Indications of spiritual beliefs first occur in the late Paleolithic era where it seems people began to reflect on their own mortality. The earliest known burial sites appeared about 95,000 years ago. Then under a collection of priests, prophets and shaman often with the assistance of hallucinogenic drugs or physical practices that led to trances and visions religious sects arose on every continent on earth.

The dilemma we now face is that the religions that were so successful in making our tribes coherent and robust have become dangerous not because of the unity that they have imparted to our tribes but because of the divisions they create for our species. It is time to put aside our tribal gods and their priests and shamans in favour of a more universal spirituality.

6 Replies to “Is Religion an Evolutionary Adaptation?”

  1. In my continuing search, I have at times felt quite exasperated when I see people divide and conflict over various issues. In some cases this has been based on lack of information. In others, it would be hard to classify as anything other than bigotry.

    I could be trivial and start with Beta vs VHS, but only to make the point that this conflict is ubiquitous.

    Move on to some more meaty issues like DDT, Y2K and Cholesterol.

    At the top of the scale we have Anthropogenic Global Warming and Religion. I am not sure yet which will waste more money or cause more death and destruction.

    I read today that 20% of the US adult population still think that the sun orbits the earth. Perhaps my opening statement about information was incorrect. Even with the right information at our disposal, we find it hard to make the right decisions about things that matter. Only time for one example: Stem Cells.

  2. Ted, You might be right… I agree with most of your blog, but not sure whether you answered the question “Is Religion an Evolutionary Adaptation?” (Most likely because I am currently reading Dawkin’s “The Blind Watchmaker” having read a few of his books and seen the Horizon tv show about 5 years ago). Recently listened to a great podcast on “Religion for Atheists” on ABC RN with author Alain de Botton, this gave me a whole new perspective as an athiest and my interaction with religious believers. I do not think religion is an evolutionary adaption for the same reason that you identified that religions are only inherited as a result of the random geographical birthplace, as opposed to physical genetic evolution. However, I acknowledge that I am an engineer not a biologist and therefore may not be fully conversant with the “adaption” aspects of evolution. Cheers, Blake

  3. The ultimate in ultraism is to die for your community or family. From an evolutionary perspective it would seem that this can only happen for the indirect benefit of our genes. It is the survival of our race or our family line rather than our personal set of genes that counts here. Or is it? To analyse this further, in cultures where war and death was an everyday part of life you generally find that male children are prized more greatly than females and females are excluded from the ultimate in altruistic practices. They don’t go to war. This supports evolutionary theory as women can produce relatively few offspring in their life as opposed to a male who can father hundreds. A 15 year old warrior can become a martyr and still have several offspring. This was quite normal in the past particularly when marrying age was 13 or 14. There is even an argument I think that a good warrior produced many more offspring than a good farmer on average. Rape was an acceptable part of war. So in this instance the selfish gene is still at work. Ultraism in the form or dying for your community or family could be a cover for the best and strongest warriors spreading their line wide and far. It is still the survival of the fittest.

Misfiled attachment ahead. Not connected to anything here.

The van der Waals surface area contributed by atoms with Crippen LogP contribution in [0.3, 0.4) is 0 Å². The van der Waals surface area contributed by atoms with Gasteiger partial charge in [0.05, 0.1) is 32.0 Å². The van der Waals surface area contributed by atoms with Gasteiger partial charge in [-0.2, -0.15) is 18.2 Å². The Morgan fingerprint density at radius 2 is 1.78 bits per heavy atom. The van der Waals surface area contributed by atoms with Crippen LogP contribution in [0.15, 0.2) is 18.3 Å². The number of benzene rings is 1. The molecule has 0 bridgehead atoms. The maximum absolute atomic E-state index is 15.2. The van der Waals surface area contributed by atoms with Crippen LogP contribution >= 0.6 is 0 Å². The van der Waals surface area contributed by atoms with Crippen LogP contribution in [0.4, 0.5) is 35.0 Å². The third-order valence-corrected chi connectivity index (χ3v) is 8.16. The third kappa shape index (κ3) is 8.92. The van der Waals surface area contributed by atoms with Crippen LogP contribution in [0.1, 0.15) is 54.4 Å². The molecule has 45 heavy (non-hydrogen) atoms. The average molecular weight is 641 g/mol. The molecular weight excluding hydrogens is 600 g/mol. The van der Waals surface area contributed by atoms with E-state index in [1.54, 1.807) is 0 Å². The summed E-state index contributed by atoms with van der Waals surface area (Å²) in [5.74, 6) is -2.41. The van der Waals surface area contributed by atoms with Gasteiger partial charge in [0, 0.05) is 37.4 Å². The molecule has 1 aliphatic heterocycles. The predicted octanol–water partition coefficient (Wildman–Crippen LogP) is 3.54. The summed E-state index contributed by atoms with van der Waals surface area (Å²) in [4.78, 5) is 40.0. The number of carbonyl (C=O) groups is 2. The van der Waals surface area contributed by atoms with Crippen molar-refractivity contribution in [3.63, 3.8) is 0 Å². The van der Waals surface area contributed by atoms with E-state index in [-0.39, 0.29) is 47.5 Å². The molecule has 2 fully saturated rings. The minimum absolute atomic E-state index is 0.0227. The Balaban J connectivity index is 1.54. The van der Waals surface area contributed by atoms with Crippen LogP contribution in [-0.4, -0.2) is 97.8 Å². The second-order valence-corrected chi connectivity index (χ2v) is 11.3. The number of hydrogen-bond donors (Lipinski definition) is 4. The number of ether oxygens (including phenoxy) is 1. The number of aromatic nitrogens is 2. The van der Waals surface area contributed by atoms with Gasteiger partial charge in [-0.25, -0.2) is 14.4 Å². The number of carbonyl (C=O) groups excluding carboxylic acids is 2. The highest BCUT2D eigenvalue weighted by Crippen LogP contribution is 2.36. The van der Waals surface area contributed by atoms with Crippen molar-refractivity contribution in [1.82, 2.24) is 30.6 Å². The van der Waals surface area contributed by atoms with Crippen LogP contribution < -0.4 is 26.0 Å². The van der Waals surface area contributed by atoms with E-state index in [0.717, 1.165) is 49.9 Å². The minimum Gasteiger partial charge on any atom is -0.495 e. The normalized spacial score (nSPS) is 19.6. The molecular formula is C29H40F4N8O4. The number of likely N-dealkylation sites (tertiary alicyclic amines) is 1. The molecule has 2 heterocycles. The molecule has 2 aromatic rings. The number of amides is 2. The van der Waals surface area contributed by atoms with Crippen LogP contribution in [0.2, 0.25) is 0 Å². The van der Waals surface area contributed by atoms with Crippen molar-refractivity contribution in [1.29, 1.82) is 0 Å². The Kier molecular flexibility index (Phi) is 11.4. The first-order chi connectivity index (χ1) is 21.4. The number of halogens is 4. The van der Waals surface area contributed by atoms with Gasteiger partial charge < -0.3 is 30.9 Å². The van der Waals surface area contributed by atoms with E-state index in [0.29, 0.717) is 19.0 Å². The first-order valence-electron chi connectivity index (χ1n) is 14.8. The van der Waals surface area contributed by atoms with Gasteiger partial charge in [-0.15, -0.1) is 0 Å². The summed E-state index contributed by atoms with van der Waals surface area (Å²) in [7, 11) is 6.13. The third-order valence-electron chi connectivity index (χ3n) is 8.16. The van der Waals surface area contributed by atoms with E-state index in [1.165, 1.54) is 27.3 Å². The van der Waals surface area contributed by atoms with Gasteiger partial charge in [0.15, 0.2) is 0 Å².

In this environment religion provides the infrastructure to assist in the evolutionary process. It assists the ultimate “death by order” situation. You can’t order men to their death without some sort of belief in something beyond that death. Every army in the past few thousand years has marched with its priests as an integral part and we still do it today. War, religion and evolution they are all very tightly linked. The question though, is this link now counterproductive to the evolution of our species? My opinion is, it probably is but I doubt my reasons are the same as yours Ted. Altruistic practices of the past resulted in the strongest and smartest of society passing more of their genes on. It wasn’t pretty but it worked. Today in the “civilised” world this is not happening to anywhere near the same extent but we still have religion and through this and other in built human instincts from our evolutionary past we still have ultraism. Now however it is more about pooling the wealth of society to support the needy; the sick, the weak, the elderly. This seems to be the ultimate in humanity and what truly separates us from the animals. It is what makes us human. I would argue though that it is not what makes our species strong. I’ll give one simple example. Is it possible that through community funded IVF programs our species could evolve to the point where it can not successfully reproduce naturally?